But the assumption made explicit by Cebes is that all learning is but a remembering of a thing learned in a previous life. But this leaves us facing the question: if learning means only remembering something learned from a previous life, then each previous life itself requires a previous life from which to recall knowledge: an impossible regress with no starting point which therefore cannot lead to this life. The only alternative is to posit that there exists some life in which the souls possesses all knowledge already (which Socrates himself later does): but this leaves the question as to how the soul comes to be in possession of this knowledge, if not through learning.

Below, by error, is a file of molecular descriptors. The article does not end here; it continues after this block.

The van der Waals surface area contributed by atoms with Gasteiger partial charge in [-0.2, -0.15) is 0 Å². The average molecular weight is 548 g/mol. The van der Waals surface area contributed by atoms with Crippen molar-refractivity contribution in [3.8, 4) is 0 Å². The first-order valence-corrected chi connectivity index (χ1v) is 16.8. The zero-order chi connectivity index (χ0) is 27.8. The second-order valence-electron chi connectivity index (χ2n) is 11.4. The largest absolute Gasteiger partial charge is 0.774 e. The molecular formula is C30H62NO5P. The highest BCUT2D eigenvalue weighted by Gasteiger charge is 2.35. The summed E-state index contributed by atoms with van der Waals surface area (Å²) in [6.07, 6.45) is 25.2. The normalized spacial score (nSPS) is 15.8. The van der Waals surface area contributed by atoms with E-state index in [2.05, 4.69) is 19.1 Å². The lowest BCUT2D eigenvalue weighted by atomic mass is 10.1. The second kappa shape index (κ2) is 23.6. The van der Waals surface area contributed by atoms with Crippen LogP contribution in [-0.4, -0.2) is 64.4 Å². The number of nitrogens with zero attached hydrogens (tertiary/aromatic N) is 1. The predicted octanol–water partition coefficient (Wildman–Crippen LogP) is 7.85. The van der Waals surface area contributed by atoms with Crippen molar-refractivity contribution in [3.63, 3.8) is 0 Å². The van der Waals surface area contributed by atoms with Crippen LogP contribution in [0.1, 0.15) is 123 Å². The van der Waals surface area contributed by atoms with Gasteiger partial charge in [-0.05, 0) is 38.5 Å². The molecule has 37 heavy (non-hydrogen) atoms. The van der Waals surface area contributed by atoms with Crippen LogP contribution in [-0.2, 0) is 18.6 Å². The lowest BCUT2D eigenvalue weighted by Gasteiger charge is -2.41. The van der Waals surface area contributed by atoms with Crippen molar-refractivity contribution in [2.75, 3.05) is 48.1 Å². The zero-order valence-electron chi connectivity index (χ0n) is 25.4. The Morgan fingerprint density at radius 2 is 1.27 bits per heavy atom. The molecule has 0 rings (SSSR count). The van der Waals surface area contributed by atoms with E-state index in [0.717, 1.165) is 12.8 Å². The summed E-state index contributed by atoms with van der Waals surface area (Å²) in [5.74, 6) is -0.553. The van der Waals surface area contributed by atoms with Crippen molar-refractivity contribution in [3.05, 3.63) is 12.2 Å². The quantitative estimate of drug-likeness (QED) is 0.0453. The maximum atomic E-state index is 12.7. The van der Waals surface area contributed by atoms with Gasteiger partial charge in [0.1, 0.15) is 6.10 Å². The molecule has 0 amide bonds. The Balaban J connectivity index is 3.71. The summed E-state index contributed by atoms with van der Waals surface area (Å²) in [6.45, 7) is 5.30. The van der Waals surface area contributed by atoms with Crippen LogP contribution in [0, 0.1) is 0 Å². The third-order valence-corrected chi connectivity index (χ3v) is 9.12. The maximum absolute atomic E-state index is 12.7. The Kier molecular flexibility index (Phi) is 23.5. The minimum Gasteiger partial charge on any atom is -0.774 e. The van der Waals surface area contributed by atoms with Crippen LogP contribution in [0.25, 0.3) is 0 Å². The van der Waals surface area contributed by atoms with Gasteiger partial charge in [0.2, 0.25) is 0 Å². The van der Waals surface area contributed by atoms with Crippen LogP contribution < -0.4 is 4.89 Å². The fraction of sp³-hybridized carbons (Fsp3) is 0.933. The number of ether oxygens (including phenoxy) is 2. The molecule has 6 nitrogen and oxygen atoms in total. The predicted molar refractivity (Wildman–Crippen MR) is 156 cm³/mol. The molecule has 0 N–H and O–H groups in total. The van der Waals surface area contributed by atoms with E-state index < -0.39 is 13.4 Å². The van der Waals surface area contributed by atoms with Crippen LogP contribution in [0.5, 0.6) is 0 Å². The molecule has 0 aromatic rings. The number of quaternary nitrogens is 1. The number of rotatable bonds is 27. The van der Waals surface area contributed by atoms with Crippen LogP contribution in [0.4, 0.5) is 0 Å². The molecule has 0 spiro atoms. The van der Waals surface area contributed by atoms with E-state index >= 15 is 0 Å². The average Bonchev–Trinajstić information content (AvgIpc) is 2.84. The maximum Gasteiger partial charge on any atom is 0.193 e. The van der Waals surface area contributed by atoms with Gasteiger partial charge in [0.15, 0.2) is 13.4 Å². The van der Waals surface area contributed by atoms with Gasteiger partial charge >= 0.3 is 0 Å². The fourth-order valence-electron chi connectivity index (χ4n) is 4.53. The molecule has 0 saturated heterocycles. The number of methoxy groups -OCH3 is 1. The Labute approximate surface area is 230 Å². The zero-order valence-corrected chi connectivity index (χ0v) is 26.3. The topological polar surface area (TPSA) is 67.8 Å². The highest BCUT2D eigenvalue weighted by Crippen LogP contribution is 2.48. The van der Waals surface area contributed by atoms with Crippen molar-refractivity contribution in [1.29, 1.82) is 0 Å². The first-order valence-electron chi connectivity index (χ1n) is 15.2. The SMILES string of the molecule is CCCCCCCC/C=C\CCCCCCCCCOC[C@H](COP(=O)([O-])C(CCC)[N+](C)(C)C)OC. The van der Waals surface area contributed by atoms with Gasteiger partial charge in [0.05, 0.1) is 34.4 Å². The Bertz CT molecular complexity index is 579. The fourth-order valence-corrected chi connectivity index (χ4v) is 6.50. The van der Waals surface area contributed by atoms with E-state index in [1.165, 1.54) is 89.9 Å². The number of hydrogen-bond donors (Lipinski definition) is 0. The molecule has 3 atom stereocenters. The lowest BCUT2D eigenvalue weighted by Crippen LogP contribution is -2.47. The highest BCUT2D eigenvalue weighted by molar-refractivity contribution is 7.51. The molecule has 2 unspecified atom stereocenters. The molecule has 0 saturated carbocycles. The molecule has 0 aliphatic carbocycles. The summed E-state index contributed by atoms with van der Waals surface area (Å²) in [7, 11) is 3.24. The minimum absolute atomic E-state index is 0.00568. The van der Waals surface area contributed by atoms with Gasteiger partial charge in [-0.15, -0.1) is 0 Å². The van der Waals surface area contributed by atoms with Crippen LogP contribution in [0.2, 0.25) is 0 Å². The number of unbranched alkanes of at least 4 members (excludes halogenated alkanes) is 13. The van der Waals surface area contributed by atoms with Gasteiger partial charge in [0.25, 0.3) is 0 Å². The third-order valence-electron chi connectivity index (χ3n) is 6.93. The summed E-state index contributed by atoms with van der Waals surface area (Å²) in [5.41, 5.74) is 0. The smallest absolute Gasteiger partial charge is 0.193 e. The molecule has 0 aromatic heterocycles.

There is something more at work here, though. If learning does not entail recalling lost knowledge from a previous life, then what is it? The best option which remains is to allow that the body itself is essential to the process of learning: the body through the experiences of the fives senses collects information--raw data--which is then ordered by the mind. Learning therefore means to be able to “make sense” of the information taken in, which is done through reasoning (a natural power of the intellect, which is given us innately, being endowed in the image and likeness of our Creator). Thus, a part of learning is the ability to synthesize data into a theory, be it scientific or philosophical, and developing our skills of reasoning to accomplish this task with regards to a new situation.